What this means is the ability to make pertinent active application of Bible doctrine principles so that a Christian is moved to the proper action in the Lord’s work that he should be taking. A teacher may teach doctrine. He may have an enthusiastic response from the congregation because they have heard the Word preached. Nevertheless, those same people may have no sense of application or obligation to act upon the truth that they learned. That’s a problem. It is possible to teach the Word in such a way that people do not really see themselves in the Word. They do not really sense the implications of the Word to themselves relative to their future actions. They miss what the values and the goals and the use of their lives should really be. Satan is always seeking to neutralize the Word in the minds of Christians. This is why we say the devil is not against Bible study groups. He is just against those groups which motivate Christians to fruitful action in the Lord’s work. That’s what Satan is against. He doesn’t mind you meeting in your sweet little Bible classes with your little ladies’ group where you share your mutual problems and distresses about your no-good husbands often, and you pray for one another, and you share your cookies and tea. He doesn’t care about that at all. Beautiful! He helps you work out the lessons, as a matter of fact, and keep it interesting so that the ladies keep coming back. But when you start exhorting so that people see themselves in the Word that you’re dealing with, then he says, “That’s all, friend.” Then he starts spoiling, which is his pattern.

The local congregation needs people with this spiritual ability to strip believers of the old sin nature’s fronts, delusions, emotional domination, and complacency. This gift is exercised by encouraging people, by appealing the members, by rebuking the believers, by clarification of values and goals in view of Scripture. This gift, I can guarantee you, is one that is highly resented by negative believers, but it is humbly welcomed by those who are positive. Those who are negative seek to squelch this gift more than any other gift in its expression in a local assembly, because people find it embarrassing, and they have a tendency to view it as a personal affront and attack upon themselves. The gift of exhortation is an essential gift for the ministry to maintain clarity of genuine goals in its work for the Lord. Any congregation which lacks that gift is in trouble because the preaching of the Word is not enough. It needs somebody who’s got the knack to put us downwind of ourselves and to strip us of all the delusions and fronts that we put on, and to see ourselves in the mirror of the Word of God. This is a very precious gift, and it may be yours.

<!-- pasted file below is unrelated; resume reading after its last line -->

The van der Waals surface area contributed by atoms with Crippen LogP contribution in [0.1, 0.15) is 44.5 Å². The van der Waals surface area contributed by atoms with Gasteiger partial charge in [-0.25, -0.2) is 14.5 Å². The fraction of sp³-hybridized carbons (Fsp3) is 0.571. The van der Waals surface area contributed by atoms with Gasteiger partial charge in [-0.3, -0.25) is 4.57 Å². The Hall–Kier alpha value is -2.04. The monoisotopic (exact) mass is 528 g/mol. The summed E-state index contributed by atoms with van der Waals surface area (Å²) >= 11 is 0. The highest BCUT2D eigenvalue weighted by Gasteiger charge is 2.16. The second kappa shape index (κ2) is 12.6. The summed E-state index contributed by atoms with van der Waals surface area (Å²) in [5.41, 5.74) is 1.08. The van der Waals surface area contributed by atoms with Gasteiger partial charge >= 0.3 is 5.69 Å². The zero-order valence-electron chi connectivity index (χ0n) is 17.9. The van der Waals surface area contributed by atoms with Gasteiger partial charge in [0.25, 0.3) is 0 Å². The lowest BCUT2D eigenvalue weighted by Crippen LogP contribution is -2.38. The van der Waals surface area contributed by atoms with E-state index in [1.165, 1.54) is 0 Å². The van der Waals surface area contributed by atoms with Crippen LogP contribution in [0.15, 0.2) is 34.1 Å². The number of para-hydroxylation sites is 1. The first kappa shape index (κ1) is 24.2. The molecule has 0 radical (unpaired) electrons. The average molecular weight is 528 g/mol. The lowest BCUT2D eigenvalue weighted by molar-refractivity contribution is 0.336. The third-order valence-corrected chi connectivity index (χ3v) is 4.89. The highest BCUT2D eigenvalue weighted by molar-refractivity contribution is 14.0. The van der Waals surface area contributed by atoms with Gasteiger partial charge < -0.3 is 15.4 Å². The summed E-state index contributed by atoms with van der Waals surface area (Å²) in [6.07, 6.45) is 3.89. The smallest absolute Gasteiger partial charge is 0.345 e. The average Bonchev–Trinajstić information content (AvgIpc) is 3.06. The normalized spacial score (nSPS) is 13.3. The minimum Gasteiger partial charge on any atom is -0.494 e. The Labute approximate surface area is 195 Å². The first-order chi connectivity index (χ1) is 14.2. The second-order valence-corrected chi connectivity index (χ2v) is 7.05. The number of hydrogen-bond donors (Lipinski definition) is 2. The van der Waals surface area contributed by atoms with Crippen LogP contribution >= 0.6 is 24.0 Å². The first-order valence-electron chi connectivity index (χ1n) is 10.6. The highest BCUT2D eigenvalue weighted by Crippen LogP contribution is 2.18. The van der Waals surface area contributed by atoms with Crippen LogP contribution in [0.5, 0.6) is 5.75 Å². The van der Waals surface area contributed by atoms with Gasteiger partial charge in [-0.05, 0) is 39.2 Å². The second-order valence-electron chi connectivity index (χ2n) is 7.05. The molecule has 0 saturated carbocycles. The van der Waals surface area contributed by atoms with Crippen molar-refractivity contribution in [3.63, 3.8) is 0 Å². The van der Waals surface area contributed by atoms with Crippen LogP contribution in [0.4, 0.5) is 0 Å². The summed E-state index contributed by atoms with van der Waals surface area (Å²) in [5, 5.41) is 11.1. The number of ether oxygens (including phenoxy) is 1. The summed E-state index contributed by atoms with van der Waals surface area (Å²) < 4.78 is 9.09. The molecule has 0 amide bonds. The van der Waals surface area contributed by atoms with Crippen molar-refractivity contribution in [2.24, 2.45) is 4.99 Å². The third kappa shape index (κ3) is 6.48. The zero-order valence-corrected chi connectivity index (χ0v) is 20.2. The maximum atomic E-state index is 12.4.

The Gift of Ministry

Number four is the gift of ministering. We have it in Romans 12:7 and in 1 Corinthians 12:28. This refers to services of a general nature performed in the local church. I have a feeling that we have good reason to think that every believer possesses the gift of ministering. In Romans 12:7, we have the word ministry, which in the Greek is “diakonia.” This word means simply a service that is performed. In 1 Corinthians 12:28, we have this same gift referred to. We have the word of helps which in the Greek is “antilepsis.” This word means “laying hold of so as to give support.” You lay hold of something so as to provide support. Both of the words give a very insightful understanding to what the gift of ministering is all about. It is a practical service which a Christian in the local congregation takes hold of in order to support the ministry of the Word. There is no end of variety to this gift in its expression. This gift implies being a help to the local congregation, often in ministries which are unseen, unnoticed, unmentioned, and yet which contribute to the welfare of God’s people. And the more Christians cop out on this gift, the less can be accomplished through the leadership gifts of that local church. I think that this gift probably incorporates your natural abilities. I think that this is the point at which God the Holy Spirit sanctifies your natural capacities and brings them under a directive control, so that they are spiritually production. I do not think that people get up in church and sing solos so that the congregation is blessed without God the Holy Spirit exercising a spiritual gift of some sort through that believer. I don’t think that a man does carpentry work on the church building, or a lady washes the windows, and all of the productive blessing that comes from that, without God the Holy Spirit having exercised a spiritual gift through the person in the process of that practical ministry. I think that here is where your natural abilities are sanctified and used by God the Holy Spirit, under this gift. That’s why there is no end to the variations of this gift.

It is an essential service to be performed, however, in consultation with the pastor, with your leader, for coordination of effort, and maximum benefit, and in order to avoid hindering the work of the church. Every now and then somebody genuinely with the gift of ministering comes charging in to do something when it’s only a hindrance to the work because they didn’t consult with the leadership to see what needed to be done. Somebody comes charging in and says, “Oh, this room looks terrible. We should paint this room.” So, they paint it. But had they consulted with the leadership, the leadership would say, “Great, we’re glad you’re exercising your gift of ministry, but first we’re going to fix the cracks and get rid of the termites.” Otherwise you have termites all over the wall, preserved forever.

Or we have somebody who says, “We need a piece of equipment.” And they charge out and they take their money and they buy this piece of equipment. And they bring it in. And I’ve had this happen so often. I usually don’t say much about it and let it go. But often it’s something that we had three times over. They just didn’t know where to find it in the supply room. Maybe nobody else knew where to find it either, for that matter, but they charged out to do something.